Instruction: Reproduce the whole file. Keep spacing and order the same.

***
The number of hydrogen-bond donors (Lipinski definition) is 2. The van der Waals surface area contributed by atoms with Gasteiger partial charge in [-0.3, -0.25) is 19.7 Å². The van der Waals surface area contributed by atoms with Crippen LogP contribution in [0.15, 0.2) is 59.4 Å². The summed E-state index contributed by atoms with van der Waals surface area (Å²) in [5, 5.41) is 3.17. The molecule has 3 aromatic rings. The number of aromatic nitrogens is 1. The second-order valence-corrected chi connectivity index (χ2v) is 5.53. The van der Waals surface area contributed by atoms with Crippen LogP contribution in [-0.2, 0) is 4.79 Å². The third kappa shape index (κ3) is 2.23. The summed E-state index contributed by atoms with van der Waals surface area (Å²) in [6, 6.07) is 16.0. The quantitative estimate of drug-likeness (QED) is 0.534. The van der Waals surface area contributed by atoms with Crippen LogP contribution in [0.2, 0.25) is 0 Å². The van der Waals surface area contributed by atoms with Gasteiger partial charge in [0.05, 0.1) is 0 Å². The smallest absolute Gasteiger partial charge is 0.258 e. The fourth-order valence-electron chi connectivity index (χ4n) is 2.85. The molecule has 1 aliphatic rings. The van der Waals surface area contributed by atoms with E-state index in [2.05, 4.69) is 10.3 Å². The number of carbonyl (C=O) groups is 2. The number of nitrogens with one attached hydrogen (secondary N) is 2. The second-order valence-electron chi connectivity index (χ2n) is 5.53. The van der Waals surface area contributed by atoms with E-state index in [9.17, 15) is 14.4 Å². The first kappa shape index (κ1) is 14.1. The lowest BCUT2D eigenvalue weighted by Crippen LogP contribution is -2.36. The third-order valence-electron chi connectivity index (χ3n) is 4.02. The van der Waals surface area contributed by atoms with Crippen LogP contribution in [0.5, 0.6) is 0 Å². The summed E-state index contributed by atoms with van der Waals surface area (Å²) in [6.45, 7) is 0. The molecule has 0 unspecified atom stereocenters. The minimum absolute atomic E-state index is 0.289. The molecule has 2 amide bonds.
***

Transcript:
The number of hydrogen-bond donors (Lipinski definition) is 2. The van der Waals surface area contributed by atoms with Gasteiger partial charge in [-0.3, -0.25) is 19.7 Å². The van der Waals surface area contributed by atoms with Crippen LogP contribution in [0.15, 0.2) is 59.4 Å². The summed E-state index contributed by atoms with van der Waals surface area (Å²) in [5, 5.41) is 3.17. The molecule has 3 aromatic rings. The number of aromatic nitrogens is 1. The second-order valence-corrected chi connectivity index (χ2v) is 5.53. The van der Waals surface area contributed by atoms with Crippen LogP contribution in [-0.2, 0) is 4.79 Å². The third kappa shape index (κ3) is 2.23. The summed E-state index contributed by atoms with van der Waals surface area (Å²) in [6, 6.07) is 16.0. The quantitative estimate of drug-likeness (QED) is 0.534. The van der Waals surface area contributed by atoms with Crippen LogP contribution in [0.2, 0.25) is 0 Å². The van der Waals surface area contributed by atoms with Gasteiger partial charge in [0.05, 0.1) is 0 Å². The smallest absolute Gasteiger partial charge is 0.258 e. The fourth-order valence-electron chi connectivity index (χ4n) is 2.85. The molecule has 1 aliphatic rings. The van der Waals surface area contributed by atoms with E-state index in [2.05, 4.69) is 10.3 Å². The number of carbonyl (C=O) groups is 2. The number of nitrogens with one attached hydrogen (secondary N) is 2. The second-order valence-electron chi connectivity index (χ2n) is 5.53. The van der Waals surface area contributed by atoms with E-state index in [9.17, 15) is 14.4 Å². The first kappa shape index (κ1) is 14.1. The lowest BCUT2D eigenvalue weighted by Crippen LogP contribution is -2.36. The third-order valence-electron chi connectivity index (χ3n) is 4.02. The van der Waals surface area contributed by atoms with Crippen LogP contribution in [0.5, 0.6) is 0 Å². The summed E-state index contributed by atoms with van der Waals surface area (Å²) in [6.45, 7) is 0. The molecule has 0 unspecified atom stereocenters. The minimum absolute atomic E-state index is 0.289. The molecule has 2 amide bonds.